Wednesday, September 24, 2008

How well do Academic Books Sell?

(Thanks to Harry Lewis for help on this post.)

What kind of academic books sell well and which ones do not? This depends on how you define academic, book and well. Even so, I have one authors data points to share. My advisor Harry Lewis has written several books of very different types and was kind enough to share his numbers and some comments with me.
  1. Unsolvable Clases of Quantificational Formulas 1979. A monograph on an extremely specialized topic. He says I don't know how many it sold, but if it sold 1000 it means my mother bought 500.
  2. Elements of the Theory of Computation (with Papadimitriou). Textbook in Automata Theory. 1981. First edition sold 38,000, second sold 19,000. I'm surprised how well it sold- its a fine book, but there are lots of books on automata theory out there. Of course, there were fewer in 1981. Also, the used book market was not as efficient then as it is now.
  3. An Introduction to Computer Programming and Data Structures using MACRO-11 1981. 4000 copies. Specialized, not surprising. And clearly irrelevant now.
  4. Data Structures and their algorithms (with Larry Denenberg). 1991. 5000 copies. He says Disapointing, we worked very hard on that one. By 1991 there were already quite a few books on the market. And CLR, which is both broader and superb, began to dominate the market.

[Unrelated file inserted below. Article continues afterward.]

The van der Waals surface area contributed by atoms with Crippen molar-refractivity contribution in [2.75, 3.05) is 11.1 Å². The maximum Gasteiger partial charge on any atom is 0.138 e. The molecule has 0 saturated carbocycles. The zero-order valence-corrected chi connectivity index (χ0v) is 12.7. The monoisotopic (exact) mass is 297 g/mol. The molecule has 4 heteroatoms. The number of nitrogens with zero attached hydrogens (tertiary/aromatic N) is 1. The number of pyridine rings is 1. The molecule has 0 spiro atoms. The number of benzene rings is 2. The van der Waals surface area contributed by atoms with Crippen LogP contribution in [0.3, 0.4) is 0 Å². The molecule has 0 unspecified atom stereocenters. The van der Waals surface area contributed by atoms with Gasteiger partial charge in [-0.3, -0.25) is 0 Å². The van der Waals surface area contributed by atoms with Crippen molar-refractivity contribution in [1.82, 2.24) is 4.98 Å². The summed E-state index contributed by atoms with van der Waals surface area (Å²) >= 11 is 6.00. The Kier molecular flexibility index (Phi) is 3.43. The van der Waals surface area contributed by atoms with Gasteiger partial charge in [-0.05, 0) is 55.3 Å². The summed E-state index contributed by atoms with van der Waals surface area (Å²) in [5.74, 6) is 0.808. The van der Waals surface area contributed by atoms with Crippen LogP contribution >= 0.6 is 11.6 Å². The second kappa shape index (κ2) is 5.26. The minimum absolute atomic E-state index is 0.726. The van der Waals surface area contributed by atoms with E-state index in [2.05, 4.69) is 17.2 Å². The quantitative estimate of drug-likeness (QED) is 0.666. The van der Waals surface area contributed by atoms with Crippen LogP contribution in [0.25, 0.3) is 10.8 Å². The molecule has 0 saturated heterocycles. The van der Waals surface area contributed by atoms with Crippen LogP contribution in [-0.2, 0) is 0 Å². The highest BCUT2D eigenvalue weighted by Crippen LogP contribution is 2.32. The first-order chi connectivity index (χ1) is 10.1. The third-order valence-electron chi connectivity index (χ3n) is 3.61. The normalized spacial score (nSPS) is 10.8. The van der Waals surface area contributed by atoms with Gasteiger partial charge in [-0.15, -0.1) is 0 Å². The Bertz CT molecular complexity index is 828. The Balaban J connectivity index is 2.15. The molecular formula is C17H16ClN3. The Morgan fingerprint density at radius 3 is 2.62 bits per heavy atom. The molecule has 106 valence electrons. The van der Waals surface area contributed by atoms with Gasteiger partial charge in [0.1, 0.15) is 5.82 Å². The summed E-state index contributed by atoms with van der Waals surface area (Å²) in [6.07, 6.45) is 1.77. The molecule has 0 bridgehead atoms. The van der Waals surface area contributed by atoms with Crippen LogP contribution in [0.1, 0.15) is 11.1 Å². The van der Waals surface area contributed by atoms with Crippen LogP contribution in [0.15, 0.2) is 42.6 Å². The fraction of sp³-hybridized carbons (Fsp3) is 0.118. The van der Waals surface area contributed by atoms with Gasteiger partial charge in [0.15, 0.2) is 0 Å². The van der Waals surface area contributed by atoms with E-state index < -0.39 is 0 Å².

5. Excellence Without a Soul: How a great university forgot Education. 2007. Sold 13,000. Very happy with that- books like this usually sell about 3000-5000. AND there is a paperback version coming out now.
  6. Blown to Bits: Your Life, Libery, and Happiness After the Digital Explostion (with Hal Abelson and Ken Ledeen) He says: Also a trade book. Just appeared June 15, but seems to have sold 3000 in the first two weeks. People like it, it is even sold in some airports, but there haven't been any newspapers reviews and there have been few online reviews too, so its been hard to attract a lot of notice. I'll review it in my column and on my blog soon. Need to finish it first!


  1. I'm curious if anyone has more exact numbers, but I would guess that CLR(S) has sold at least an order of magnitude more copies. The same goes for Papadimitriou's complexity book.

  2. I doubt that about the Complexity book because it starts at a relatively advanced stage. However, Mike Sipser's Theory of Computation book is probably doing quite well because it can serve a wide variety of levels.

  3. The problem with CLR(S) is how monstrously huge the book is. I always liked Kozen back when I was a CS student.

  4. Might be worth mentioning here that Bloomsbury have a new open access book venture called Bloomsbury Academic Press, which aims to make the full text of all books available online for free, with no costs to the author. We may see more books on specialist subjects which we previously regarded as economically unattractive.

  5. Just as a point of comparison, the book Applied Cryptography by Bruce Schneier has sold over 150,000 copies, but is not generally used as a textbook and few people would call it an "academic book". Technical books can sell quite a few copies, but in order to reach this plateau they probably have to be either a popular textbook or have broad appeal and little competition.

  6. Lewis and Papadimitriou is an awesome book. I still use. Amazingly, I'd never connected that Lewis to "Excellence without a Soul", a book that is sitting on my to-read shelf now. I will read it next!